The Bechdel, Russo, and Race Test: The Revenant

Inspired by true events, The Revenant tells a tale of loss, survival and revenge via Hugh Glass (Leonardo DiCaprio), a frontiersman who is betrayed and left to die by his follow huntsmen after he is attacked by a bear.

The Bechdel, Russo, and Race Test

The Revenant does not pass the Bechdel, Russo or race test.

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Glass searches for the man who murdered his child and left him (Glass) to die in a shallow grave.

The Revenant is primarily focused on men. As such, it comes as no surprise that there are very few women in the film; that women never speak to each other; that only one of the women has a name (Powaqa as played by Melaw Nakehk’o); and that the film does not pass the Bechdel test (and the film does not pass the Bechdel test because there is only one named women in the film and because women never speak to one another). It is also not very surprising that the film does not pass the Russo test as there are no LGBTI characters in The Revenant. So, is there anything surprising about The Revenant? The answer is yes.

The one astonishing factor about The Revenant (or maybe it’s not all that surprising?) is that it does not pass the race test even though there are several non-White individuals in the film. The reason The Revenant does not pass this diversity test? Because while there are instances where non-White individuals talk to one another, they are few and far between, and on these few occasions, White people are always referenced.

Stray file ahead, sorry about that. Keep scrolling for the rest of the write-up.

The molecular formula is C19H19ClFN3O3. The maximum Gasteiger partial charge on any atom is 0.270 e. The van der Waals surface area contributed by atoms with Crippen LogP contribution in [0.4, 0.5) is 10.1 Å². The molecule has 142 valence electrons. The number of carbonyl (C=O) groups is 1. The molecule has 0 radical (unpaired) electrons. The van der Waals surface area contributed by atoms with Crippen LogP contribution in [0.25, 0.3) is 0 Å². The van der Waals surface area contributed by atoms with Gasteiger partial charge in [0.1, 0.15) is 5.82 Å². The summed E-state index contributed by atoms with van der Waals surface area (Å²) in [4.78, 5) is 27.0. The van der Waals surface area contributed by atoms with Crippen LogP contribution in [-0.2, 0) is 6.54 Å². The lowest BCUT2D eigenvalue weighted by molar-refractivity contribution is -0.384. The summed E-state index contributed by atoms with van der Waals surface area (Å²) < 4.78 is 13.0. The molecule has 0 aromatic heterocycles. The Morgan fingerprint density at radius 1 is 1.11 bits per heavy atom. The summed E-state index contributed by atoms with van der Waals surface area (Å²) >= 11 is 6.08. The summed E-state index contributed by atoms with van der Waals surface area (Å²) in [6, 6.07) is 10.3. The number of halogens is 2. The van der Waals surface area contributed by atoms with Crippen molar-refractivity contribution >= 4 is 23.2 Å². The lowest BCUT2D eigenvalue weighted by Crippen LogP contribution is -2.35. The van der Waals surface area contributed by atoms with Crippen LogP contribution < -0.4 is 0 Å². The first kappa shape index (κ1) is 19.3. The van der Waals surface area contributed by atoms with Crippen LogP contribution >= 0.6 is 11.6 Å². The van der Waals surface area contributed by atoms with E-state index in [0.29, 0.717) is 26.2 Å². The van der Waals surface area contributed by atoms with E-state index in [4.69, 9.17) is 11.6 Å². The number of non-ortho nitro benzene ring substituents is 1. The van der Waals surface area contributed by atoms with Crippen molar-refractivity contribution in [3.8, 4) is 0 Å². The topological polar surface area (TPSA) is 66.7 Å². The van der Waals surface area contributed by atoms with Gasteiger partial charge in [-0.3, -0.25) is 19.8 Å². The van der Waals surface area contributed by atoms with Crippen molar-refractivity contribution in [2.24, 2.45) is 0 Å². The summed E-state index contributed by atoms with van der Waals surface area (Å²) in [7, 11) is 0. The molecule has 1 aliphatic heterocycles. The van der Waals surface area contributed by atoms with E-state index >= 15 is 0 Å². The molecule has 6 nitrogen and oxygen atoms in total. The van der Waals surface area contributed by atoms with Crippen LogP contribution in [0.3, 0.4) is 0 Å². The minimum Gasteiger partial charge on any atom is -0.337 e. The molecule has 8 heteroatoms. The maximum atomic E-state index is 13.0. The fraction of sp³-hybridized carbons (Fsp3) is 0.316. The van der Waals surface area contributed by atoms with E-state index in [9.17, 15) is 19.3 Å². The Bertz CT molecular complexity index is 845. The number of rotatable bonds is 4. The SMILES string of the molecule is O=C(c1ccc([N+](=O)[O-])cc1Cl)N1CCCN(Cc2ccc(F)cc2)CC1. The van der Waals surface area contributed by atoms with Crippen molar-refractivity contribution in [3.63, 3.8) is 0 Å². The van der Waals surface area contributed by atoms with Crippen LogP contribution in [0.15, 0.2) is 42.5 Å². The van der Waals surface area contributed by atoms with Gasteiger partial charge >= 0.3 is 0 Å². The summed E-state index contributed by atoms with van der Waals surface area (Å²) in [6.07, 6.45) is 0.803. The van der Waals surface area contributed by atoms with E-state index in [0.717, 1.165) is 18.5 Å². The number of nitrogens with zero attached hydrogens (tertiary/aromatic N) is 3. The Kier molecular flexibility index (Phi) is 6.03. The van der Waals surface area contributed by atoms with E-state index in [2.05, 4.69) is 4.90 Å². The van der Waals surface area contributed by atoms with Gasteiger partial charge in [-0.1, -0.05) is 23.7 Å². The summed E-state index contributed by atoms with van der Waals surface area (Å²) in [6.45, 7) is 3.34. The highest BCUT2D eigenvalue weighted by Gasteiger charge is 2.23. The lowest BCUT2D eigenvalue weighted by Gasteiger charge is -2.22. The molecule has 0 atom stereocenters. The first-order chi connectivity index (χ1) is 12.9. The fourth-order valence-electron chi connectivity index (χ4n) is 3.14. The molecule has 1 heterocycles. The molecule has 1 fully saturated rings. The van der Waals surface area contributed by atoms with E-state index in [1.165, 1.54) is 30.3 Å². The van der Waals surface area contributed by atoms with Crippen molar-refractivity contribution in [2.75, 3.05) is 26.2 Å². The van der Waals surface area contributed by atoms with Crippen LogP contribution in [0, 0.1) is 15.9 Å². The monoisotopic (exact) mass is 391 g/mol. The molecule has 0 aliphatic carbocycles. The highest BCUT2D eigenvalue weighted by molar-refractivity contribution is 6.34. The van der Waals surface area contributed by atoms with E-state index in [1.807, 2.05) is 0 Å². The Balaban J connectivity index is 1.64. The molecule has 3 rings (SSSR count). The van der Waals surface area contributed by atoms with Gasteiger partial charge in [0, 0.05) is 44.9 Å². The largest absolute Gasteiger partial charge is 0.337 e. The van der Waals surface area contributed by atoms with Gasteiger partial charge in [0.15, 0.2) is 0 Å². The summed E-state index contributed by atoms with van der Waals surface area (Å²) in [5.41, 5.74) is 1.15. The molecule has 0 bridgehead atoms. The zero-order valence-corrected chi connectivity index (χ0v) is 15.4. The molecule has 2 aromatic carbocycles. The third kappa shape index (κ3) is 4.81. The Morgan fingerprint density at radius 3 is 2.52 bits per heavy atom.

*The Bechdel test entails three requirements:
1. It has to have at least two (named) women in it
2. Who talk to each other
3. About something besides a man

**The Vito Russo test entails three requirements:
1. The film contains a character that is identifiably lesbian, gay, bisexual, intersex and/or transgender
2. The character must not be solely or predominately defined by her sexual orientation, gender identity and/or as being intersex
3.The character must be tied into the plot in such a way that her removal would have a significant effect

***The race or people of color (POC) test has three requirements:
1. It has two people of color in it
2. Who talk to each other
3. About something other than a White person

****Just because a film passes the Bechdel, Russo and race test does not mean that it is not sexist, heterosexist, racist and/or cissexist, etc. The Bechdel, Russo and race test is only a bare minimum qualifier for the representation of LGBTI individuals, women and people of color in film. The failure to pass these tests also does not identify whether the central character was a woman, a person of color or a LGBTQI individual and it does not dictate the quality of the film.

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